Russian propagandists and pro-Kremlin telegram channels broadcasting pro-Kremlin rhetoric are disseminating information that Ukrposhta has issued a stamp depicting veteran of the Waffen SS Galicia division Yaroslav Hunko. It's fake.

The case was studied by fact-checkers of the Center for Strategic Communications. They established that the latest stamp announced by Ukrposhta is not with the image of Yaroslav Hunko, but with Challenger 2, Leopard 2, Patriot, CAESAR and M2 Bradley. This brand is called “Weapon of Victory. Peace with Ukraine” and it can already be ordered. The head of Ukrposhta, Ihor Smilianskyi, announced this on September 25.

Thus, Russian propagandists continue to promote the narrative that there is Nazism in Ukraine, which Russians are fighting against. This is how Russian propaganda try to discredit Ukrainians, reduce Western support and whiten Russia. Previously, Detector Media refuted the fake that in the Azov children's camp children read “Mein Kampf” by Adolf Hitler.

Fake Boris Johnson “did Z” in Lviv at the presentation of an academic degree

Russian media broadcasting pro-Kremlin rhetoric are distributing a photo of former British Prime Minister Boris Johnson allegedly “showing a Z letter” during a visit to Ukraine. This happened at Lviv University named after Ivan Franko, where he was awarded an academic degree. It's fake.

The case was investigated by the fact-checker of the StopFake project. They determined that the photo had been edited in a photo editor. In the original photo, Boris Johnson has his arms down, while other ceremony participants hold one hand to their heart.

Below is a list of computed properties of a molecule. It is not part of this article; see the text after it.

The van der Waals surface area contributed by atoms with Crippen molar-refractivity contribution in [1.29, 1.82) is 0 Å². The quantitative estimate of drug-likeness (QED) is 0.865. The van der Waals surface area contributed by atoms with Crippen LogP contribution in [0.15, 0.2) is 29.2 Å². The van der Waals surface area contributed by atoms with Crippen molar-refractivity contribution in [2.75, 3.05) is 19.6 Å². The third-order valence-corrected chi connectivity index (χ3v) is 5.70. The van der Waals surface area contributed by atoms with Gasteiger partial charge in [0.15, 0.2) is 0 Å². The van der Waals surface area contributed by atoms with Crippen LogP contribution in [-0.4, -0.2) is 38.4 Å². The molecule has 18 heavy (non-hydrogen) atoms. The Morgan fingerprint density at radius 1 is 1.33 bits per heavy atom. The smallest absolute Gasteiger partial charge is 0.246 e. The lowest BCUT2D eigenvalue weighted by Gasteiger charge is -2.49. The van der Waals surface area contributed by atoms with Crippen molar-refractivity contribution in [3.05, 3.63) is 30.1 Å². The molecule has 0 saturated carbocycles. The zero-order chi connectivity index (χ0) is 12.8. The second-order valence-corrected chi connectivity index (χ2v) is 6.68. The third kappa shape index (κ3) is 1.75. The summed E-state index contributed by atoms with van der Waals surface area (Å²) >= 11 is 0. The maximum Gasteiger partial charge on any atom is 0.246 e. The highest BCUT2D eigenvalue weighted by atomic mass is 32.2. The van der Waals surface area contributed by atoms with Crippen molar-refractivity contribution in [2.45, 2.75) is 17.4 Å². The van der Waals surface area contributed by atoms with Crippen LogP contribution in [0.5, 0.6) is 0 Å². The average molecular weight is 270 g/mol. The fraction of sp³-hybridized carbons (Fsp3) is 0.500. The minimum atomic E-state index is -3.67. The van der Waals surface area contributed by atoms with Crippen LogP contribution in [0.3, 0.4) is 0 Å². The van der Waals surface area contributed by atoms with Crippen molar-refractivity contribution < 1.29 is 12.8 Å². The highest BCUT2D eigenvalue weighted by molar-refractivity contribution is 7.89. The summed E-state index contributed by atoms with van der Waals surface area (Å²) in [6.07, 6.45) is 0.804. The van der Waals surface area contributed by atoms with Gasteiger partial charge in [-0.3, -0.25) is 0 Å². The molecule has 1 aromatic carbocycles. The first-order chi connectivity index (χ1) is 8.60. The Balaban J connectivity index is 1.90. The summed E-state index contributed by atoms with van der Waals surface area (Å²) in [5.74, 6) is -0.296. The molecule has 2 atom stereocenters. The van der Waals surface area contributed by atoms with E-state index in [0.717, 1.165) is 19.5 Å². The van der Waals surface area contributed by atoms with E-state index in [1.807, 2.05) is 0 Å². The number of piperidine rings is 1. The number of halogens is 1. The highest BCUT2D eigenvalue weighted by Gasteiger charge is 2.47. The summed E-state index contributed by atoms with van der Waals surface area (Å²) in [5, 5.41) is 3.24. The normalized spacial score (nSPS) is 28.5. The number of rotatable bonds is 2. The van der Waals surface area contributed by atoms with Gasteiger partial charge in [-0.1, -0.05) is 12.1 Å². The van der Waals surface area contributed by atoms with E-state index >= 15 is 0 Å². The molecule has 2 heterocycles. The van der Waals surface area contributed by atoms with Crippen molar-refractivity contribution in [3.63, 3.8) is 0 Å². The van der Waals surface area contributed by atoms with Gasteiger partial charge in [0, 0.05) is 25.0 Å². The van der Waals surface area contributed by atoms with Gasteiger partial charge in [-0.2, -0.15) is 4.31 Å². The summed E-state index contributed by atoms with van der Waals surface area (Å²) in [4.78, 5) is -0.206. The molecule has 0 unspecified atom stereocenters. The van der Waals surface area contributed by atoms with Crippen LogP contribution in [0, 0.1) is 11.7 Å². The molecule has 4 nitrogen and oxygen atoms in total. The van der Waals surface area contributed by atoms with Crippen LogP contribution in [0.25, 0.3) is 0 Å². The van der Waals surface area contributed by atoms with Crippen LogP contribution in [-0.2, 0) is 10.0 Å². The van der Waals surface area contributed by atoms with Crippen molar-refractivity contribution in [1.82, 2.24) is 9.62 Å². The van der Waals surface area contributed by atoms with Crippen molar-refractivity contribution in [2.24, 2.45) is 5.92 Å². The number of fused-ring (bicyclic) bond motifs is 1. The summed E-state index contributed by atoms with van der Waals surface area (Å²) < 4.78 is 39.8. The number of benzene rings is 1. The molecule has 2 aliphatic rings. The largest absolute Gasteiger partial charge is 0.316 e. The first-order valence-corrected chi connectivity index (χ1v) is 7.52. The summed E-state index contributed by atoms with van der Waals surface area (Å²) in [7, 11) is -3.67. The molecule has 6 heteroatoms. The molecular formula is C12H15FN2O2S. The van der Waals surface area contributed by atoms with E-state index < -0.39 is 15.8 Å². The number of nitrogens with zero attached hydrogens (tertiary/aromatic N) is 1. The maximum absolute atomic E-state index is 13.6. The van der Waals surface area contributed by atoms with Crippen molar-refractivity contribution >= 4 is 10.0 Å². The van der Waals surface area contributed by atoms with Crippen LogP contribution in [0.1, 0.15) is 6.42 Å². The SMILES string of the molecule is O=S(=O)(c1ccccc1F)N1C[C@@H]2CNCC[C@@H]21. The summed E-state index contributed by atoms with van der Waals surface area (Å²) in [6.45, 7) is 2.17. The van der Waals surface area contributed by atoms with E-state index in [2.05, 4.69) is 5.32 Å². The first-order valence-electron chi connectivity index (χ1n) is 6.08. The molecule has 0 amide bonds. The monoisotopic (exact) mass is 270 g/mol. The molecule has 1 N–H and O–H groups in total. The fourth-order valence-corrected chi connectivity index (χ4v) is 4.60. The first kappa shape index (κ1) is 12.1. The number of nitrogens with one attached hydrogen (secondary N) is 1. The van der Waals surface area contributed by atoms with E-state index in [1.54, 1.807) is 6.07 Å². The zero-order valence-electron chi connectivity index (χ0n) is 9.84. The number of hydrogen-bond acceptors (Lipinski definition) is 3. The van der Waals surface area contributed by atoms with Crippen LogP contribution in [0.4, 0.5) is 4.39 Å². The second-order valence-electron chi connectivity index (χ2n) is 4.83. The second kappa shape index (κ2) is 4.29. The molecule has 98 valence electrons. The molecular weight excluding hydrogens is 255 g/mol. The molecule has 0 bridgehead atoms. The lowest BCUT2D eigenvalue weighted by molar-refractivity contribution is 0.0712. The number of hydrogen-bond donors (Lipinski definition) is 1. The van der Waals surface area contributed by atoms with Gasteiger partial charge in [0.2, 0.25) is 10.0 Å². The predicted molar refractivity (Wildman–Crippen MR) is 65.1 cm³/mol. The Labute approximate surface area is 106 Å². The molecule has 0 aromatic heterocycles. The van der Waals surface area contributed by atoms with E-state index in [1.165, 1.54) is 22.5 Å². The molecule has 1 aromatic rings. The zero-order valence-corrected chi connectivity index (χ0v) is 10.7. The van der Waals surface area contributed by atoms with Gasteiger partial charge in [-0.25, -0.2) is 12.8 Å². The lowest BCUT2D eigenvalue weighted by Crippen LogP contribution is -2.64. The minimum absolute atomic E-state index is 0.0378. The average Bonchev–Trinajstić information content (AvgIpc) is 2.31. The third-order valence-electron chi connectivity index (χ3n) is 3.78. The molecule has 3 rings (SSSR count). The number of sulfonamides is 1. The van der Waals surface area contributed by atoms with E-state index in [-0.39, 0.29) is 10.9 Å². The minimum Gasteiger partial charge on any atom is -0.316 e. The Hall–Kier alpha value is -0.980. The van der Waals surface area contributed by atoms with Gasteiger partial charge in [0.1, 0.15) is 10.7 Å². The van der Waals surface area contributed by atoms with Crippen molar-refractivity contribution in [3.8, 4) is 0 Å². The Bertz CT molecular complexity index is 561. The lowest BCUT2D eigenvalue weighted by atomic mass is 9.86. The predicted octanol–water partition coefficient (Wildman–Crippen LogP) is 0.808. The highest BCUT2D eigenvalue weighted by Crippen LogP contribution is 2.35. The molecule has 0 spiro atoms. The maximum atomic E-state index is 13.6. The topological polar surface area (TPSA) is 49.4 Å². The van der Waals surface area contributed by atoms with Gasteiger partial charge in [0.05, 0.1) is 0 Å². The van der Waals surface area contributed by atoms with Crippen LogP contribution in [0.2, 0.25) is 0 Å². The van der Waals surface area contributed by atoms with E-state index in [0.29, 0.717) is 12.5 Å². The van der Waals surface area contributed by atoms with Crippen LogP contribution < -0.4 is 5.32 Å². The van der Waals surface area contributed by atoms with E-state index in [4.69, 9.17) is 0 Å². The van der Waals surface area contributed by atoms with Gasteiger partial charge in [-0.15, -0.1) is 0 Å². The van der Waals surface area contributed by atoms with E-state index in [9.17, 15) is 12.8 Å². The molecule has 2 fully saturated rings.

Moreover, in Ukraine, the use of the Nazi salute or “zigging” is prohibited by the Criminal Code of Ukraine (Article 436) as a public use of symbols of the totalitarian Nazi regime.

Thus, Russian propaganda continues to promote the narrative that there is Nazism in Ukraine, which the Russians are allegedly fighting against. Previously, we refuted the fake news that in the Azovets children's camp children read Adolf Hitler's Mein Kampf.

Manipulation In Polish online stores, Zelenskyi's book is sold in the section about the Nazis

Anonymous telegram channels broadcasting pro-Kremlin rhetoric spread information that the book with the speeches of Volodymyr Zelenskyi is allegedly sold in Polish online stores in the same section as books about the Nazis. “In the “You may like” section, the store automatically offers books about the Volyn massacre, the UPA and, unexpectedly, Mein Kampf”, the telegram channel says. It is not true.

The case was investigated by the VoxCheck fact-checker. The book on the screenshot from the online store belongs to the author Wojciech Rogachin and is called Zelenskyi  Biography, it was published by the publishing house Wielka Litera, it is about the life path of Zelenskyi. Also, on the screenshot distributed by the propagandists, the site allegedly says “Może i się spodobać” – “I might like it”, although the correct word would be “Może ci się spodobać” – “Perhaps you will like it”. Fact-checkers have established that, probably, Russian propaganda distributed a screenshot from the website of the Tania Książka bookstore. There are also differences in the recommended books, and in the price, and in the title of the headings. Moreover, the site does not sell Hitler's book Mein Kampf, but only a critical edition with comments by the Polish historian Eugeniusz Krul.

Thus, Russian propaganda is trying to discredit Poland and continues to promote the narrative that Volodymyr Zelenskyi is a Nazi, like all Ukrainians. Earlier, Detector Media denied the fake that a stamp with Zelenskyi in the image of Hitler was issued in Poland.

Fake In the children's camp “Azovets” children read “Mein Kampf” by Adolf Hitler

Anonymous telegram channels broadcasting pro-Kremlin rhetoric are circulating a photo from the Azovets children's camp, where children with an Azov badge hold Adolf Hitler's books Mein Kampf for children (My Struggle). As if the children in the ranks are reading this book. They say that Ukrainian children have been made Nazis since childhood. It's fake.

The photograph used by the Russian propagandists has been edited. In a Google Images search, we found the original photo. In it, children hold brochures with the inscription “Azov” in their hands.